They are more precious than gold,
than a heap of purest gold;
sweeter also than syrup
or honey from the comb.
R. Lord, you have the words of everlasting life.

Reading 2 1 COR 1:22-25
Brothers and sisters:
Jews demand signs and Greeks look for wisdom,
but we proclaim Christ crucified,
a stumbling block to Jews and foolishness to Gentiles,
but to those who are called, Jews and Greeks alike,
Christ the power of God and the wisdom of God.
For the foolishness of God is wiser than human wisdom,
and the weakness of God is stronger than human strength.

Verse Before The Gospel JN 3:16
God so loved the world that he gave his only Son,
so that everyone who believes in him might have eternal life.

Gospel JN 2:13-25
Since the Passover of the Jews was near,
Jesus went up to Jerusalem.
He found in the temple area those who sold oxen, sheep, and doves,
as well as the money changers seated there.
He made a whip out of cords
and drove them all out of the temple area, with the sheep and oxen,
and spilled the coins of the money changers
and overturned their tables,
and to those who sold doves he said,
“Take these out of here,
and stop making my Father’s house a marketplace.”
His disciples recalled the words of Scripture,
Zeal for your house will consume me.
At this the Jews answered and said to him,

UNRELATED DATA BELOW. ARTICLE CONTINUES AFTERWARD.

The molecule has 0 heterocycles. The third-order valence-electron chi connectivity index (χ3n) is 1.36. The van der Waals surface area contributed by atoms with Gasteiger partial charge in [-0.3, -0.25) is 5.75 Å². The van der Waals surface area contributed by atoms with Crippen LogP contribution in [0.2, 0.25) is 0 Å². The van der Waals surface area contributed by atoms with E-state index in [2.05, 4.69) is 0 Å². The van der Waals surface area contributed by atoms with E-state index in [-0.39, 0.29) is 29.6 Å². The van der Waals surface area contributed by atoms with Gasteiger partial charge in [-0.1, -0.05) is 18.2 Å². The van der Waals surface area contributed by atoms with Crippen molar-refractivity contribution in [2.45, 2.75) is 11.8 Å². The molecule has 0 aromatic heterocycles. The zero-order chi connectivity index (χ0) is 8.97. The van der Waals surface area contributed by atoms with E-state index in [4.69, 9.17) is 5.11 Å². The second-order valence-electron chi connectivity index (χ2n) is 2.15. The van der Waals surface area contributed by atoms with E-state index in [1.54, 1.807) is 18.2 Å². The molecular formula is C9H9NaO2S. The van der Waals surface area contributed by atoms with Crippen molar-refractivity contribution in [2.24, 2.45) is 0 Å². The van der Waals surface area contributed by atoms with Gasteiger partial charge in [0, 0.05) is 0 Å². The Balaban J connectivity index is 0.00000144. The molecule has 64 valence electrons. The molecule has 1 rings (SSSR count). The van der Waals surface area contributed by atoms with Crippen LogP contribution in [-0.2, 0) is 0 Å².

“What sign can you show us for doing this?”
Jesus answered and said to them,
“Destroy this temple and in three days I will raise it up.”
The Jews said,
“This temple has been under construction for forty-six years,
and you will raise it up in three days?”
But he was speaking about the temple of his body.
Therefore, when he was raised from the dead,
his disciples remembered that he had said this,
and they came to believe the Scripture
and the word Jesus had spoken.

While he was in Jerusalem for the feast of Passover,
many began to believe in his name
when they saw the signs he was doing.
But Jesus would not trust himself to them because he knew them all,
and did not need anyone to testify about human nature.
He himself understood it well.

Third Sunday Lent Homily Year B

Signs of Scandal and Salvation

            “Many believed in his ‘name when they saw the signs that he gave” (Jn)

            Two religious phenomena hit headlines during Lent 2006. First, the scandalous cartoons of the prophet Mohammed in the Danish press caused violence and protests, worldwide. Second, a Times of India headline read, “Green Dangs painted saffron.” From February 11 to 13, 2006, Hindustan fundamentalists in Dangs District, south Gujarat, maligned Christianity, in general, and tribal Christians in particular, during the Shabri Kumbh Mela that manufactured myths about Lord Ram being served ber (berries) by a tribal girl. Symbols like saffron flags, tridents, swastikas and the like can either make or break communities.

            Why do religious signs trigger such strong reactions? During Lent, we face, time and again, the sign of salvation – Jesus’ cross. Today’s second reading says: “The Jews demand signs and Greeks desire wisdom, but we preach Christ crucified!” During his lifetime, people yearned for ‘signs’ (miracles) from Jesus for him to ‘prove ‘his claims. Interestingly, Jesus never worked signs as ‘proof’ of his divine son ship. Likewise, Paul demands that the early Christians have faith in God’s power revealed by the cross and not bank upon human merit or miracles.